Figure 2b:: Second patient. Hair shaft diameter variability, predominance of single hair follicles, loss of follicular ostia, interfollicular scales (white arrows), multiple dotted, comma and elongated vessels (yellow arrows). [Polarized light, x20, FotoFinder 2007, MediCam 800 (HD)]
Figure 3a:: First patient. Basal vacuolar degeneration (black arrows) and perifollicular lymphocytic inflammation (red arrows) affecting the upper portion of the terminal follicle in the transverse section (hematoxylin and eosin, ×100)
Figure 3b:: Second patient. Miniaturization of terminal hair follicles, basal vacuolar degeneration affecting both miniaturized (short black arrows) and non-miniaturized (long black arrow) follicles, fibrous scar (long yellow arrow), mucinous fibroplasia (short yellow arrow), effacement of the basal layer of a miniaturized follicle due to basal vacuolar degeneration (red arrow) and minimal perifollicular lymphocytic inflammation (white arrows) in the transverse section (hematoxylin and eosin, ×100)

Fibrosing alopecia in a pattern distribution is a form of lymphocytic primary cicatricial alopecia, first described in 2000 by Zinkernagel and Trüeb.4 Diffuse hair loss in a centroparietal distribution resembling androgenetic alopecia and combined trichoscopic and histopathological signs of lichen planopilaris and androgenetic alopecia are hallmarks of this alopecia type.4,5 The exact pathogenesis of fibrosing alopecia in a pattern distribution is unclear, but it is considered to be a T-cell-mediated autoimmune reaction associated with apoptosis of follicular epithelial cells.5 However, what triggers the follicular lichenoid reaction is unknown and a viral etiology has not been defined before. Fibrosing alopecia in a pattern distribution generally runs a chronic and slowly progressive course.5 However, sometimes, the gradual thinning of hair over several years may be followed by an accelerated period of hair loss and scalp inflammation4,5 which may also be the case in the present cases. It is also likely that our patients might have developed fibrosing alopecia in a pattern distribution acutely for the first time. Although it is hard to correlate the onset of fibrosing alopecia in a pattern distribution with Covid 19, we propose that in our patients, cytokine storm observed in Covid 19 might have promoted fibrosing alopecia in a pattern distribution by damaging hair follicles which in turn may have led to the expression of cytokines that initiate an inflammatory process. Furthermore, the virus itself might have acted as an antigenic stimulus on hair follicles in immunogenetically susceptible individuals that resulted in a lichenoid tissue reaction. However, it is difficult to estimate whether fibrosing alopecia in a pattern distribution developed as a new condition or existed, albeit unrecognized before and accelerated after Covid 19 Still, fibrosing alopecia in a pattern distribution might have occurred just coincidentally due to a genetic, autoimmune or environmental factor which led to the inflammation of both terminal and vellus hairs.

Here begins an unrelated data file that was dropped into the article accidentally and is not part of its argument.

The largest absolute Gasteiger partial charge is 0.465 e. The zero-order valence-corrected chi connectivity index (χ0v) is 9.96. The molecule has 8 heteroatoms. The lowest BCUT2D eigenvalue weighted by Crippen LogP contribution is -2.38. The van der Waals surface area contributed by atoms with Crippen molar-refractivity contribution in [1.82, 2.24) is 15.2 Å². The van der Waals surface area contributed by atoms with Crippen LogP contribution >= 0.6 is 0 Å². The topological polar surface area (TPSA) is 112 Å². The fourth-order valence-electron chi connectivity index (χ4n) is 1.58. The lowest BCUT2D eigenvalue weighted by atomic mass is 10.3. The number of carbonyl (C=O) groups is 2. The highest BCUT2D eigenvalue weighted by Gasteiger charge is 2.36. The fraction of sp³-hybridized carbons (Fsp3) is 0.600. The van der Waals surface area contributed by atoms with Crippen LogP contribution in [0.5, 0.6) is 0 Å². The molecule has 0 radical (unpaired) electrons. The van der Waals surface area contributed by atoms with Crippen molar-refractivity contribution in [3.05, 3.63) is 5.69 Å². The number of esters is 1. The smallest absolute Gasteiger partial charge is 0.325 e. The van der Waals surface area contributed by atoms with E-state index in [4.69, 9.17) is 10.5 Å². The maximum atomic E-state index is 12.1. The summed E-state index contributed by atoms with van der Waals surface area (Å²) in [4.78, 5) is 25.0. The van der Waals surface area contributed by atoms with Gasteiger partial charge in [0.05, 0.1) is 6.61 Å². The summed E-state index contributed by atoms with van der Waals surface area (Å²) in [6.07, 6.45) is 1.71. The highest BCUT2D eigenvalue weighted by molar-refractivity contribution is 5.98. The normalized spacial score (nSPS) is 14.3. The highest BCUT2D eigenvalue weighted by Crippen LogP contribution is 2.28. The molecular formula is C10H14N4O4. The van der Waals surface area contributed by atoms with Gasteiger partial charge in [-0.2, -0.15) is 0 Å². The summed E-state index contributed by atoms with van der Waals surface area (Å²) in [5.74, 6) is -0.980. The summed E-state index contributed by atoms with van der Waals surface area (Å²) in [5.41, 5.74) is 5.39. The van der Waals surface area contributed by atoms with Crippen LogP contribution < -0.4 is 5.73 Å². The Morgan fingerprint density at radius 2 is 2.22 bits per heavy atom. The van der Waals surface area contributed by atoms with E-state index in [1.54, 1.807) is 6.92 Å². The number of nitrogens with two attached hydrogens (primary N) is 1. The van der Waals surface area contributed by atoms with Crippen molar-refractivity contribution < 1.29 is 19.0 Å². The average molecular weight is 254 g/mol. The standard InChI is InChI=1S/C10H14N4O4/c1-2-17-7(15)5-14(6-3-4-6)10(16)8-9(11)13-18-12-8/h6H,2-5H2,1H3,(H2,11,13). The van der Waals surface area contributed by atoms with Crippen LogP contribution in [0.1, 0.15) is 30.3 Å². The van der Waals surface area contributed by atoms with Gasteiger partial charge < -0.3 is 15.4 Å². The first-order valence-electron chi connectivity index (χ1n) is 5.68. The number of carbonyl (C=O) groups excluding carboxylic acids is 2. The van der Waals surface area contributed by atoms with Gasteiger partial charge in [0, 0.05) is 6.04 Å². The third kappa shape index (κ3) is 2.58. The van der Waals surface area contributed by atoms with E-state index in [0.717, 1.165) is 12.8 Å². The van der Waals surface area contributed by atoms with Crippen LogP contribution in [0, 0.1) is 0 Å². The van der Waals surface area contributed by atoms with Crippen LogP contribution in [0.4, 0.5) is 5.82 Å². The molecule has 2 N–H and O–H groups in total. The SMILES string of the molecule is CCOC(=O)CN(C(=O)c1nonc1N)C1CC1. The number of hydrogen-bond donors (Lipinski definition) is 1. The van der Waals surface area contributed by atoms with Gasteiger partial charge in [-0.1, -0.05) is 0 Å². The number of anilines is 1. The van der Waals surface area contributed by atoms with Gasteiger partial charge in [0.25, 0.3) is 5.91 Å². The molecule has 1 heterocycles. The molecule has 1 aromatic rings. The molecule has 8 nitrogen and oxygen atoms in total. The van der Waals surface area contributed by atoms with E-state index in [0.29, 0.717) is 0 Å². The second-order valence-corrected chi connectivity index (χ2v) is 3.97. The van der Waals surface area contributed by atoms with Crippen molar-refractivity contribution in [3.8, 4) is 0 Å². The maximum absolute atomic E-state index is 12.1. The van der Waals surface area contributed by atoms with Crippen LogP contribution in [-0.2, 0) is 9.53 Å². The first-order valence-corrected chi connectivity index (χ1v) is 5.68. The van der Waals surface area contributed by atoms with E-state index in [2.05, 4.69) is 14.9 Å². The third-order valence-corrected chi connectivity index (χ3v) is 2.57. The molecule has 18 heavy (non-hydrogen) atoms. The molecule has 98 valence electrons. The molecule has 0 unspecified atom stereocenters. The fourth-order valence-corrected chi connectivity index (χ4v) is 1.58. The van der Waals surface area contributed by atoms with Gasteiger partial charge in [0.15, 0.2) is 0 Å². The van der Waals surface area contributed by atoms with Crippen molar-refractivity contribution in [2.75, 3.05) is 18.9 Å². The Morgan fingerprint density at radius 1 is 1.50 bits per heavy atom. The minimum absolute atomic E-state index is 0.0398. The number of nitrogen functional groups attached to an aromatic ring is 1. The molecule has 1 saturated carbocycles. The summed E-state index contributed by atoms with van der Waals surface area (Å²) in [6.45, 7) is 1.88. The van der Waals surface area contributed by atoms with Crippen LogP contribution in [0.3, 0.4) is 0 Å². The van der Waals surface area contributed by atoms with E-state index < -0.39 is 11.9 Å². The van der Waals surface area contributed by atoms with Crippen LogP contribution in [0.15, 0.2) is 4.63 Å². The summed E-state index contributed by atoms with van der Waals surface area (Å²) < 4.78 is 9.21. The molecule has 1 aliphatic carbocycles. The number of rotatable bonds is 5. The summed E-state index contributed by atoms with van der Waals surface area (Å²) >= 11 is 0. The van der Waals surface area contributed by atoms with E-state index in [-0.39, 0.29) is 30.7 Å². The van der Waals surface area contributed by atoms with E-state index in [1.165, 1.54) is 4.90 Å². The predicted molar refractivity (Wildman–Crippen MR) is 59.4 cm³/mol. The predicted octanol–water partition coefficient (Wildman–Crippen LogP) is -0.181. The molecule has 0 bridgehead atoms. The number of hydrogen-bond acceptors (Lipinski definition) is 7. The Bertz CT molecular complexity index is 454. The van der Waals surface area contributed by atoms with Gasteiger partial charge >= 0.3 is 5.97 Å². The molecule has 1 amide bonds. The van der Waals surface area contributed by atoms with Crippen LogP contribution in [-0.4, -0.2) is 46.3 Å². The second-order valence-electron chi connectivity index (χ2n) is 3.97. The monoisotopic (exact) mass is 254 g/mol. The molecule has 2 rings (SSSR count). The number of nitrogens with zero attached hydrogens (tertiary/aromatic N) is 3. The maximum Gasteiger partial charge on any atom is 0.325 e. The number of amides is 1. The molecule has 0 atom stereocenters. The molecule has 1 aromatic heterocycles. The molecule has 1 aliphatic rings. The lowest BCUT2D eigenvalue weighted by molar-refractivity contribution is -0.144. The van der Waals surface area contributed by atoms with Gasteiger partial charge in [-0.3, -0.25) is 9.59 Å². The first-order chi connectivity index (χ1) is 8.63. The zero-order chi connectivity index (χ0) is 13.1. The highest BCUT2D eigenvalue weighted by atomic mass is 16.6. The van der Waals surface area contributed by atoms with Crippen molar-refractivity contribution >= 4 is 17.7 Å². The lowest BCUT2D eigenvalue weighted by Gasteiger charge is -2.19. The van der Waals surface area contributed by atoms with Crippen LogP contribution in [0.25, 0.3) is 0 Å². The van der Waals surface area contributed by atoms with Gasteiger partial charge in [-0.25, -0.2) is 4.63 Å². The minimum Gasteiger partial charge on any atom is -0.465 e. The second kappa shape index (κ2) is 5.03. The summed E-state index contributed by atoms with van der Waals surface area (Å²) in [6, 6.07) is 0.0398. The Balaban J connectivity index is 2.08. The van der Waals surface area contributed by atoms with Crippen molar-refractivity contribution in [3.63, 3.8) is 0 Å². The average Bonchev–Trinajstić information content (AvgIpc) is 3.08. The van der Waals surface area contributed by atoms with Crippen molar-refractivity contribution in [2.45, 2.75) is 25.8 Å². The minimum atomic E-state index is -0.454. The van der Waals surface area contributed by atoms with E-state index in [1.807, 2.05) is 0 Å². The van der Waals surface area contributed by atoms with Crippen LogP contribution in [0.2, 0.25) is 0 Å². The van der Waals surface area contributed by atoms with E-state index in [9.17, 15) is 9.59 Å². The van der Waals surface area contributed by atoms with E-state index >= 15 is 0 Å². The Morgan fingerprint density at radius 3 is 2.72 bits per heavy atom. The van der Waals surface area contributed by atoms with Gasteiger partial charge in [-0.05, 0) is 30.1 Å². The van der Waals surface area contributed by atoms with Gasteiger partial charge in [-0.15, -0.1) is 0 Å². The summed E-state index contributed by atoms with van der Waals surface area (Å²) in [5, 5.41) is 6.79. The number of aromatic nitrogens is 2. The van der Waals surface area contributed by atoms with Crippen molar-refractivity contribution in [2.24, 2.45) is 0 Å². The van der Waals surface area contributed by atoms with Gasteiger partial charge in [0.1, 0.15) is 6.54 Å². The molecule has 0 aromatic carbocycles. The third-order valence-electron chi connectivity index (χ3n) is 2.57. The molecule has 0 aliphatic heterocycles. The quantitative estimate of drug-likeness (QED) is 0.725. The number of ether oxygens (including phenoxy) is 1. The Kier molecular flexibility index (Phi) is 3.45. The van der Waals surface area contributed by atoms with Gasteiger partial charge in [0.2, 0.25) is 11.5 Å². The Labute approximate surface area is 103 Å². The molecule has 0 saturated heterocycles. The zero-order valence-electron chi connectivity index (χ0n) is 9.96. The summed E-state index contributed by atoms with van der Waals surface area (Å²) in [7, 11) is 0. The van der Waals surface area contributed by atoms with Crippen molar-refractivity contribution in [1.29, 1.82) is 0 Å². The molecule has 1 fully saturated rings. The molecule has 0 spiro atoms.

Our experience in the present two cases suggests that fibrosing alopecia in a pattern distribution may be a new alopecia type which occurs in association with Covid 19. In patients with abrupt onset of severe hair loss months after Covid 19, before making the diagnosis of post-infectious effluvium, we recommend to evaluate the patient regarding the clinical and trichoscopic features of fibrosing alopecia in a pattern distribution and, if necessary, to perform histopathological examination. Thus, with timely diagnosis, appropriate treatment can be instituted to control fibrosing alopecia in a pattern distribution and to prevent permanent alopecia.

Declaration of patient consent

The patient's consent is not required as the patient's identity is not disclosed or compromised.

Financial support and sponsorship

Nil.

Conflicts of interest

There are no conflicts of interest.

References